List of Goods Produced by Child Labor or Forced Labor

ILAB maintains a list of goods and their source countries which it has reason to believe are produced by child labor or forced labor in violation of international standards, as required under the Trafficking Victims Protection Reauthorization Act (TVPRA) of 2005 and subsequent reauthorizations. As of September 20, 2018, the List of Goods Produced by Child Labor or Forced Labor comprises 148 goods from 76 countries.

ILAB maintains the List primarily to raise public awareness about forced labor and child labor around the world and to promote efforts to combat them; it is not intended to be punitive, but rather to serve as a catalyst for more strategic and focused coordination and collaboration among those working to address these problems.  

Publication of the List has resulted in new opportunities for ILAB to engage with foreign governments to combat forced labor and child labor. It is also a valuable resource for researchers, advocacy organizations and companies wishing to carry out risk assessments and engage in due diligence on labor rights in their supply chains.

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The countries on the List span every region of the world. The most common agricultural goods listed are sugarcane, cotton, coffee, tobacco, cattle, rice, and fish. In the manufacturing sector, bricks, garments, textiles, footwear, carpets, and fireworks appear most frequently. In mined or quarried goods, gold, coal and diamonds are most common.

ILAB released its initial TVPRA List in 2009, and updated it annually through 2014, following a set of procedural guidelines that were the product of an intensive public consultation process. ILAB now updates and publishes the List every other year, pursuant to changes in the law.

Procedural Guidelines

On October 1, 2007, OCFT published a Federal Register Notice [Text] [PDF] containing proposed Procedural Guidelines for the development and maintenance of the List of Goods from countries produced by child labor or forced labor in violation of international standards. ILAB received nine public comments on the proposed Procedural Guidelines. These comments and ILAB's responses, along with the final Procedural Guidelines, were published in a Federal Register Notice on December 27, 2007:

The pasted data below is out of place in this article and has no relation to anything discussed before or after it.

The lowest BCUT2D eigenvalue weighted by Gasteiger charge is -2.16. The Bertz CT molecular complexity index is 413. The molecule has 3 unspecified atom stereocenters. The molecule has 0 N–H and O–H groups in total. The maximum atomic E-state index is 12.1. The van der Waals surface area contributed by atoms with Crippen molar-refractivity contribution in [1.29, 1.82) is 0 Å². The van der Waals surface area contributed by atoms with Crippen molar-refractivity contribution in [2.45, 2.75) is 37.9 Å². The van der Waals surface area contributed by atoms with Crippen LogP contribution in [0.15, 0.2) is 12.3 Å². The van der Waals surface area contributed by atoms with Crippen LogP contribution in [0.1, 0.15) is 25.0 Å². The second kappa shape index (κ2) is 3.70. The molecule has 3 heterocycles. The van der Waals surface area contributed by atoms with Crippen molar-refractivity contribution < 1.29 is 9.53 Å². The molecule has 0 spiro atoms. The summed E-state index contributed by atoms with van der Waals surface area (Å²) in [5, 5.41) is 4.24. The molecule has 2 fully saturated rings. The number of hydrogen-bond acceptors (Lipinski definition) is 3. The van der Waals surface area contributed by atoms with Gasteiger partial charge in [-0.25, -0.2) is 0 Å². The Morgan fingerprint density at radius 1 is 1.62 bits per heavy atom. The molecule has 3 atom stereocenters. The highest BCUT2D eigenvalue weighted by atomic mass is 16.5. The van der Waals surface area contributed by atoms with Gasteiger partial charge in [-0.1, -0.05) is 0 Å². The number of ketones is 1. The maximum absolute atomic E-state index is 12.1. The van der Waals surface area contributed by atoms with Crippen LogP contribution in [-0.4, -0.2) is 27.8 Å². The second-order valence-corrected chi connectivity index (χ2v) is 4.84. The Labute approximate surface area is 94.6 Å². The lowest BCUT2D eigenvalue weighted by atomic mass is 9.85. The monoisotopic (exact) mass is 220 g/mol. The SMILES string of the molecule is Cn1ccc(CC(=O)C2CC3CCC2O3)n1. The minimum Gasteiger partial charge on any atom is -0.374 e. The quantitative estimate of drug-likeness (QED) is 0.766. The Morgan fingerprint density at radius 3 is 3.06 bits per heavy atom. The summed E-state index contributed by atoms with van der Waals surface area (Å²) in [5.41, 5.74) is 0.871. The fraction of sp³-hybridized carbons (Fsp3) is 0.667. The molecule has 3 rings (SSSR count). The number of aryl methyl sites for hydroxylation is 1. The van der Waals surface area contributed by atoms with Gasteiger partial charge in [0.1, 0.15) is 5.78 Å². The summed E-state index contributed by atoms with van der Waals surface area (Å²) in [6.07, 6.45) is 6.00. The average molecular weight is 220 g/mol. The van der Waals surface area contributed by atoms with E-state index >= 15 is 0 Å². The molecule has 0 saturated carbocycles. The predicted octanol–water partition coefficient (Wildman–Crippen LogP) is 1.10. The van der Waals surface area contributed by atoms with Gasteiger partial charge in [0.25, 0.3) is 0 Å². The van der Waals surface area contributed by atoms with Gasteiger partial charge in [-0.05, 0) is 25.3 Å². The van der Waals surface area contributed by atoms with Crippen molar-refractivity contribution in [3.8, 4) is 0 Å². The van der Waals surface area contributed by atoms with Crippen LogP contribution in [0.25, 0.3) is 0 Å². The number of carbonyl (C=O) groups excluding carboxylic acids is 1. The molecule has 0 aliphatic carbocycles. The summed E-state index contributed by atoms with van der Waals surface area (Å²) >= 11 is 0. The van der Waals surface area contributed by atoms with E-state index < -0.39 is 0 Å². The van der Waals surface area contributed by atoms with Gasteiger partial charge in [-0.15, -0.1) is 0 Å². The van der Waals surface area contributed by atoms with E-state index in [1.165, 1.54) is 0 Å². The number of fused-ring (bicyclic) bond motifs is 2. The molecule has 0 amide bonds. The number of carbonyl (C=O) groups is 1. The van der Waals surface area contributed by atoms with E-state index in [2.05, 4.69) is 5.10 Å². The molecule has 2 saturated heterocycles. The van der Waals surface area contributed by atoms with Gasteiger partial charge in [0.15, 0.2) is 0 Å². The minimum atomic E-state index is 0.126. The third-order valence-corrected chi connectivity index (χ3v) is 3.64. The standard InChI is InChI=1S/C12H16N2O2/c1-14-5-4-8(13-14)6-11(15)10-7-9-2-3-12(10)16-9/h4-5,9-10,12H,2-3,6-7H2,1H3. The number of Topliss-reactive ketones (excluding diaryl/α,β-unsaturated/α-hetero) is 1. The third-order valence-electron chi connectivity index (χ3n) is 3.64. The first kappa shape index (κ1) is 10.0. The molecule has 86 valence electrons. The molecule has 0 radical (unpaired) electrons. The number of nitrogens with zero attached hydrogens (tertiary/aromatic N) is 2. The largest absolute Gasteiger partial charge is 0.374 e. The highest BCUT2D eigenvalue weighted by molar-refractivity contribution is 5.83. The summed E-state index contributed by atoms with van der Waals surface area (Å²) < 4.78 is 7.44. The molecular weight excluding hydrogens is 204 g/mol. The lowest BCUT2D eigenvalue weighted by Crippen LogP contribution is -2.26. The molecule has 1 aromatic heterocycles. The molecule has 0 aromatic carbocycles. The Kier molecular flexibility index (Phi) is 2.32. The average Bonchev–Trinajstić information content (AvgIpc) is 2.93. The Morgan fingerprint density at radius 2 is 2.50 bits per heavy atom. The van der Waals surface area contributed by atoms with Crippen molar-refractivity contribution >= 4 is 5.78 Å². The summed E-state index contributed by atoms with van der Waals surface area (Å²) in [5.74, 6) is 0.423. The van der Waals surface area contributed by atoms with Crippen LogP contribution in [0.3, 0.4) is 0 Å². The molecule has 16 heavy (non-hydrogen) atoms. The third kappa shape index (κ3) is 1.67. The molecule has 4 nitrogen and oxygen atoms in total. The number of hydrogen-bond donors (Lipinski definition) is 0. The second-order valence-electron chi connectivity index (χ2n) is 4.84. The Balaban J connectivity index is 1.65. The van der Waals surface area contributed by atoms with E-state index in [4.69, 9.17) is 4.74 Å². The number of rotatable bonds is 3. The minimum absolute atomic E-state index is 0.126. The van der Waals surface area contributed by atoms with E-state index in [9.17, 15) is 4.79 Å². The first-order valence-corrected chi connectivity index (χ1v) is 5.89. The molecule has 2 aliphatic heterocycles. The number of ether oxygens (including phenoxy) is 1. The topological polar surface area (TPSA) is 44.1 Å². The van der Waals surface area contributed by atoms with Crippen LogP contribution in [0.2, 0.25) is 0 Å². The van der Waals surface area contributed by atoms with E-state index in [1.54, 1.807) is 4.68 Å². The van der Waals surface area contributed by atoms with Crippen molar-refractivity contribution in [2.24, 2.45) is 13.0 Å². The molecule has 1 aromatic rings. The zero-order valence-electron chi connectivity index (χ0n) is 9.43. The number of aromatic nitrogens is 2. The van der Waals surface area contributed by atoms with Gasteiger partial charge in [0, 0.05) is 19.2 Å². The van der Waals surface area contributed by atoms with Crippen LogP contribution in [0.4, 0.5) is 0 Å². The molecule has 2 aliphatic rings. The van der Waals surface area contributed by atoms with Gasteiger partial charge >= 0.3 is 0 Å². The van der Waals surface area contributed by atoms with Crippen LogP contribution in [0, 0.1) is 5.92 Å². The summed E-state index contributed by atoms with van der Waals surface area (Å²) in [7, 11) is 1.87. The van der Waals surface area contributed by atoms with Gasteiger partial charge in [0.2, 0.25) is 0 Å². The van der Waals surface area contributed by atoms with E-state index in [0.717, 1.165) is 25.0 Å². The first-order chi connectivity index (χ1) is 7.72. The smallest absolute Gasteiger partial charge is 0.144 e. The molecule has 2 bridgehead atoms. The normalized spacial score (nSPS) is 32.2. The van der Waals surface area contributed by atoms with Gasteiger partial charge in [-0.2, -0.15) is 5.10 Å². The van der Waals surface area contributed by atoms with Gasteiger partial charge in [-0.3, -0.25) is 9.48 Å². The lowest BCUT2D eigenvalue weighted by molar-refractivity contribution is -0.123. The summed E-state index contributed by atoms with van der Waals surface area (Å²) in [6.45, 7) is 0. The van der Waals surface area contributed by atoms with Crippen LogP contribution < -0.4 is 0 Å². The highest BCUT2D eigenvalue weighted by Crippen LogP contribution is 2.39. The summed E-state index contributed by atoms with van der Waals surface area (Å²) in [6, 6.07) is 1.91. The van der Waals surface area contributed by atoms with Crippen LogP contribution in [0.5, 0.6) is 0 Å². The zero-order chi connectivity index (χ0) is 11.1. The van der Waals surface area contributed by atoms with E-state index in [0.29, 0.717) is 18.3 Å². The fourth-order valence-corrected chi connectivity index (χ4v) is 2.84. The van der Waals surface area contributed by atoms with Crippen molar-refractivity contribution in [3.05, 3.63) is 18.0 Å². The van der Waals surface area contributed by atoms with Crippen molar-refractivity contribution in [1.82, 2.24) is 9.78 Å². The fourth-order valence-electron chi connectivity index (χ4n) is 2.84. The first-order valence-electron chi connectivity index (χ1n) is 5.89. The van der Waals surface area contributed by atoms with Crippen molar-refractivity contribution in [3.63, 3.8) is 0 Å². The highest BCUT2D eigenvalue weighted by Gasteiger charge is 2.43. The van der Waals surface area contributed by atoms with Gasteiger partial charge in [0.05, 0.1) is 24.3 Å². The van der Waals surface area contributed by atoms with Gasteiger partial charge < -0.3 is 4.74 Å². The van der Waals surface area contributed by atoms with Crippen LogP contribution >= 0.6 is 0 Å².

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Country Goods Exploitation Type
Angola Diamonds  Forced Labor, Child Labor
Central African Republic Diamonds  Child Labor
Congo, Democratic Republic of the (DRC) Diamonds  Child Labor
Guinea Diamonds  Child Labor
Liberia Diamonds  Child Labor
Sierra Leone Diamonds 

There are reports that children, mostly boys ages 5-17, are forced to mine for diamonds in Sierra Leone. Diamond mines are concentrated in Koidu, Kenema, and Kono districts in the Eastern Province. Some children are trafficked from rural areas to work in diamond mines, or are sent by their families; these children are often recruited under deceptive terms. The children are forced to work, without pay, in hazardous conditions underground in the mines for excessively long hours. Some children are not provided with sufficient food. In addition, some children of artisanal, independent, small-scale diamond miners work with their families as indentured servants, in debt to diamond dealers.

Forced Labor, Child Labor
Country Good Exploitation Type
Angola Diamonds Forced Labor, Child Labor
Central African Republic Diamonds Child Labor
Congo, Democratic Republic of the (DRC) Diamonds Child Labor
Guinea Diamonds Child Labor
Liberia Diamonds Child Labor
Sierra Leone Diamonds

There are reports that children, mostly boys ages 5-17, are forced to mine for diamonds in Sierra Leone. Diamond mines are concentrated in Koidu, Kenema, and Kono districts in the Eastern Province. Some children are trafficked from rural areas to work in diamond mines, or are sent by their families; these children are often recruited under deceptive terms. The children are forced to work, without pay, in hazardous conditions underground in the mines for excessively long hours. Some children are not provided with sufficient food. In addition, some children of artisanal, independent, small-scale diamond miners work with their families as indentured servants, in debt to diamond dealers.

Forced Labor, Child Labor